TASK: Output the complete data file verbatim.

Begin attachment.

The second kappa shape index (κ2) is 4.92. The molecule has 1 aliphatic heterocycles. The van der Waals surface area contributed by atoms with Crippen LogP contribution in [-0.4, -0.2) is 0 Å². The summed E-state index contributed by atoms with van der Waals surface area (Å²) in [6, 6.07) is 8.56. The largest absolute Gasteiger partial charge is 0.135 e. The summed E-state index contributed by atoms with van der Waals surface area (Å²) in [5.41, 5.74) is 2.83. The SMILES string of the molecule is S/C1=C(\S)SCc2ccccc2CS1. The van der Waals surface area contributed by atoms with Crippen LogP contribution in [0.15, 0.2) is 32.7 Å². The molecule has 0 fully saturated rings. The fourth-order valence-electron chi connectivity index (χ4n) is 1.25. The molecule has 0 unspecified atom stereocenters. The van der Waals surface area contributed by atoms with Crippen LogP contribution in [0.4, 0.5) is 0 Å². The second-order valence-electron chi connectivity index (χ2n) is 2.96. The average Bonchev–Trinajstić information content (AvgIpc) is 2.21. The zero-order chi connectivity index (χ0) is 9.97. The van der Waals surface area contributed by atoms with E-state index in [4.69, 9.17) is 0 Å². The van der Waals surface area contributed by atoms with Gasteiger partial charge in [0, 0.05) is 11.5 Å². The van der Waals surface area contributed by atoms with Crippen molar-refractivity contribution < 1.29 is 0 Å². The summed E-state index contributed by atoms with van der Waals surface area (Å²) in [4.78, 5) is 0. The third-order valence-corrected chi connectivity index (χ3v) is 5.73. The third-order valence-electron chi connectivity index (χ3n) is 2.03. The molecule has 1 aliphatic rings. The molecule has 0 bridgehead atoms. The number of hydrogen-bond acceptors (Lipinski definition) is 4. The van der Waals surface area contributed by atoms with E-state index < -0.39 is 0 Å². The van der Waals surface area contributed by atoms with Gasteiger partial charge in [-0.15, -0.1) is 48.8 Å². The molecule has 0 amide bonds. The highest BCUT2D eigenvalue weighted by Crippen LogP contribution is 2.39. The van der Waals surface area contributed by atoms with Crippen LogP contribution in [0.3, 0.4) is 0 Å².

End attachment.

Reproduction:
The second kappa shape index (κ2) is 4.92. The molecule has 1 aliphatic heterocycles. The van der Waals surface area contributed by atoms with Crippen LogP contribution in [-0.4, -0.2) is 0 Å². The summed E-state index contributed by atoms with van der Waals surface area (Å²) in [6, 6.07) is 8.56. The largest absolute Gasteiger partial charge is 0.135 e. The summed E-state index contributed by atoms with van der Waals surface area (Å²) in [5.41, 5.74) is 2.83. The SMILES string of the molecule is S/C1=C(\S)SCc2ccccc2CS1. The van der Waals surface area contributed by atoms with Crippen LogP contribution in [0.15, 0.2) is 32.7 Å². The molecule has 0 fully saturated rings. The fourth-order valence-electron chi connectivity index (χ4n) is 1.25. The molecule has 0 unspecified atom stereocenters. The van der Waals surface area contributed by atoms with Crippen LogP contribution in [0.4, 0.5) is 0 Å². The second-order valence-electron chi connectivity index (χ2n) is 2.96. The average Bonchev–Trinajstić information content (AvgIpc) is 2.21. The zero-order chi connectivity index (χ0) is 9.97. The van der Waals surface area contributed by atoms with E-state index in [4.69, 9.17) is 0 Å². The van der Waals surface area contributed by atoms with Gasteiger partial charge in [0, 0.05) is 11.5 Å². The van der Waals surface area contributed by atoms with Crippen molar-refractivity contribution < 1.29 is 0 Å². The summed E-state index contributed by atoms with van der Waals surface area (Å²) in [4.78, 5) is 0. The third-order valence-corrected chi connectivity index (χ3v) is 5.73. The third-order valence-electron chi connectivity index (χ3n) is 2.03. The molecule has 1 aliphatic rings. The molecule has 0 bridgehead atoms. The number of hydrogen-bond acceptors (Lipinski definition) is 4. The van der Waals surface area contributed by atoms with E-state index < -0.39 is 0 Å². The van der Waals surface area contributed by atoms with Gasteiger partial charge in [-0.15, -0.1) is 48.8 Å². The molecule has 0 amide bonds. The highest BCUT2D eigenvalue weighted by Crippen LogP contribution is 2.39. The van der Waals surface area contributed by atoms with Crippen LogP contribution in [0.3, 0.4) is 0 Å².